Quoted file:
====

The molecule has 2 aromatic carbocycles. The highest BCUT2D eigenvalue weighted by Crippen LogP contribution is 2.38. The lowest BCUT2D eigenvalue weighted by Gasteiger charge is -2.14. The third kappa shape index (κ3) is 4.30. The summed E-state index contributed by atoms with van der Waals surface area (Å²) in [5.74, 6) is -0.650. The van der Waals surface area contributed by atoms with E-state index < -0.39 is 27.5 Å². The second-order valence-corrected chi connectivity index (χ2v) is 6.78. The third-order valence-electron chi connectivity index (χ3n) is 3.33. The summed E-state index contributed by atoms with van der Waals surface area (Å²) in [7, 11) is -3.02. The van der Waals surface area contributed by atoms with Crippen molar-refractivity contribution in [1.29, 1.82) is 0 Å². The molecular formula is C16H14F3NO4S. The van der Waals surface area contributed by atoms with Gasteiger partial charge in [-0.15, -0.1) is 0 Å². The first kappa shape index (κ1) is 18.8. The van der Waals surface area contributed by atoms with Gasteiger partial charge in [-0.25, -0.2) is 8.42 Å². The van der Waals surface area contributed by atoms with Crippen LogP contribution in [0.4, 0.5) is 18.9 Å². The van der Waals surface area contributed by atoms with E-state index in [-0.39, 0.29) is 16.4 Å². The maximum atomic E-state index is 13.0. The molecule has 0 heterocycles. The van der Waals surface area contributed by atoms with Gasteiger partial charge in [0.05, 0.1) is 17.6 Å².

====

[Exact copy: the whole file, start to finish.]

The molecule has 2 aromatic carbocycles. The highest BCUT2D eigenvalue weighted by Crippen LogP contribution is 2.38. The lowest BCUT2D eigenvalue weighted by Gasteiger charge is -2.14. The third kappa shape index (κ3) is 4.30. The summed E-state index contributed by atoms with van der Waals surface area (Å²) in [5.74, 6) is -0.650. The van der Waals surface area contributed by atoms with E-state index < -0.39 is 27.5 Å². The second-order valence-corrected chi connectivity index (χ2v) is 6.78. The third-order valence-electron chi connectivity index (χ3n) is 3.33. The summed E-state index contributed by atoms with van der Waals surface area (Å²) in [7, 11) is -3.02. The van der Waals surface area contributed by atoms with Crippen molar-refractivity contribution in [1.29, 1.82) is 0 Å². The molecular formula is C16H14F3NO4S. The van der Waals surface area contributed by atoms with Gasteiger partial charge in [-0.15, -0.1) is 0 Å². The first kappa shape index (κ1) is 18.8. The van der Waals surface area contributed by atoms with Gasteiger partial charge in [-0.25, -0.2) is 8.42 Å². The van der Waals surface area contributed by atoms with Crippen LogP contribution in [0.4, 0.5) is 18.9 Å². The van der Waals surface area contributed by atoms with E-state index in [-0.39, 0.29) is 16.4 Å². The maximum atomic E-state index is 13.0. The molecule has 0 heterocycles. The van der Waals surface area contributed by atoms with Gasteiger partial charge in [0.05, 0.1) is 17.6 Å².